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Lama Zopa Rinpoche in Crestone, Colorado, USA, June 2008.
Photo by Ven. Roger Kunsang
July 29 – 2 Aug Teachings at Kadampa Center, North Carolina, USA
Sept 16 – 28 Teachings at Do Ngak Sung Juk Centre, Japan
Dec Teaching at November Course, Kopan Monastery, Nepal
May 5 – June 6 NOTE CHANGE OF RETREAT TO 1,000-Arm Chenrezig retreat, Institut Vajra Yogini, France
Firstly, you should think that sentient beings are wish-fulfilling jewels. Secondly, you should be the wish-fulfilling jewel to other sentient beings in daily life. This is very important. Even if you are not working or you are in a cave, not seeing anybody, not even an insect, you should meditate on bodhicitta. You should think how precious sentient beings are. And think, “I must do the same.” This is an excellent way to live life, especially living a busy life with others. By living life with this attitude, it is the happiest life and most meaningful life. There will be nothing to be scared of in the future. Life is like sunshine in the future.”See more advice for Center Directors at the Lama Yeshe Wisdom Archive.
Enjoy brief glimpses of Rinpoche on our streaming videos page
Ian Green (Chairman of the organizing committee for the teaching, and also director of the Great Stupa of Compassion in Australia) and Kathy tell us, “The long life offering during the recent wonderful teachings with His Holiness went very well. All the offerings were very beautiful and although the actual ritual was very quick (in accordance with His Holiness’ wishes), people seemed to have a good experience and were quite moved.
The night before the initiation, we had decorated the stage and the throne and altars with many, many garlands of white and yellow flowers – it looked gorgeous.”
Look out for photos in the next issue of Mandala!
LRZTP director Ven. Lhundup Chodron writes: “The Lotsawa Rinchen Zangpo Translator Program (LRZTP) is FPMT’s program for training non-Tibetans of all nationalities to become Tibetan interpreters and to ensure that the teachings can be delivered directly into the native language of the country. The LRZTP is a four year program, 2 years spent learning Tibetan (colloquial, some honorific, Dharma terms and the written language) in Dharamsala, India, followed by 2 years studying and working as an interpreter to a resident geshe in an FPMT center. The LRZTP is widely recognized as an effective program for fast, intensive training in the Tibetan language, and specifically for training as an interpreter for the Dharma.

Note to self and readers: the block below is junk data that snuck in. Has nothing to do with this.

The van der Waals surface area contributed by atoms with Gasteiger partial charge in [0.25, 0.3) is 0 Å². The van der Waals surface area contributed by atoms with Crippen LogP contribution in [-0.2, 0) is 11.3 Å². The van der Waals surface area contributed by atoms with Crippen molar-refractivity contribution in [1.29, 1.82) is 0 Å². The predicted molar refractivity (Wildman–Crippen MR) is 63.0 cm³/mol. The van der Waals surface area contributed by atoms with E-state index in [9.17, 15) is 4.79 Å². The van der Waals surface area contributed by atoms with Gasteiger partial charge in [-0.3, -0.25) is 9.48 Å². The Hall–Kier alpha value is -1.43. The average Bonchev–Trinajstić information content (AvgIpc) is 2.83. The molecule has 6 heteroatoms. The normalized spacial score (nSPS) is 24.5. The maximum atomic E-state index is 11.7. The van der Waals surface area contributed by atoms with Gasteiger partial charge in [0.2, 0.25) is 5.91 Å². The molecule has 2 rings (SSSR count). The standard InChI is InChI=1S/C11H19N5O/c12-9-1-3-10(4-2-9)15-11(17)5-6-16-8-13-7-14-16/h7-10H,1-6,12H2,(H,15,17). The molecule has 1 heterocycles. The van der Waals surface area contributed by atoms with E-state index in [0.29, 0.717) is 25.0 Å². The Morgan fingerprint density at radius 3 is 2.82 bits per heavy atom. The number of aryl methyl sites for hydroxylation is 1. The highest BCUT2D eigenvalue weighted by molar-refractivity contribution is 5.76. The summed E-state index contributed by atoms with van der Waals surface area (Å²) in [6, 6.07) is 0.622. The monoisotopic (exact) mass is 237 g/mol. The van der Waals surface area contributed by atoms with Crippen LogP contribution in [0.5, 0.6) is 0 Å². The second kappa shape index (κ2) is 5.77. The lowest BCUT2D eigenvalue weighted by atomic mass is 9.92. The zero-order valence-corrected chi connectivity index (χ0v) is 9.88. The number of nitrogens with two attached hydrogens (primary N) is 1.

The previous four LRZTP programs have successfully trained 22 graduates, 14 of whom are currently providing the essential service of bringing Tibetan geshes’ teachings to their students in FPMT centers worldwide. The deadline for applications to study in LRZTP is July 31, 2008.
Suitable candidates who are sponsored by FPMT centers will receive priority placement in the program. Therefore it’s important that these students submit their applications as soon as possible. The application form, teacher biographies and other relevant program information can be found at LRZTP.”
International Office News
Updated Advice about the Shugden IssueThe Office of His Holiness the Dalai Lama have given a very clear, updated overview of the Shugden issue, which they have asked be circulated to all FPMT centers to use as the main advice and response to questions about Shugden.
The FPMT website has more background on this issue, together with the updated advice from His Holiness’ Office.
Rinpoche cooking his specialty dessert (baked papaya and cream) for Choden Rinpoche when he visited Rinopche’s house in Aptos, California. Rinpoche has given a name and details for making this snack: Loving Kindness - Cut a papaya in half, lengthwise. Scoop out the seeds and bake face down on a pan. When baked, scoop out papaya and mix with butter and honey. Serve hot.
Photo by Ven. Roger Kunsang
From the side of the Sangha, International Sangha Day is a time to reflect on the kindness of those who have made the teachings available. It is also a time to remember the kindness of the community in helping to create conducive conditions to maintain ordination vows.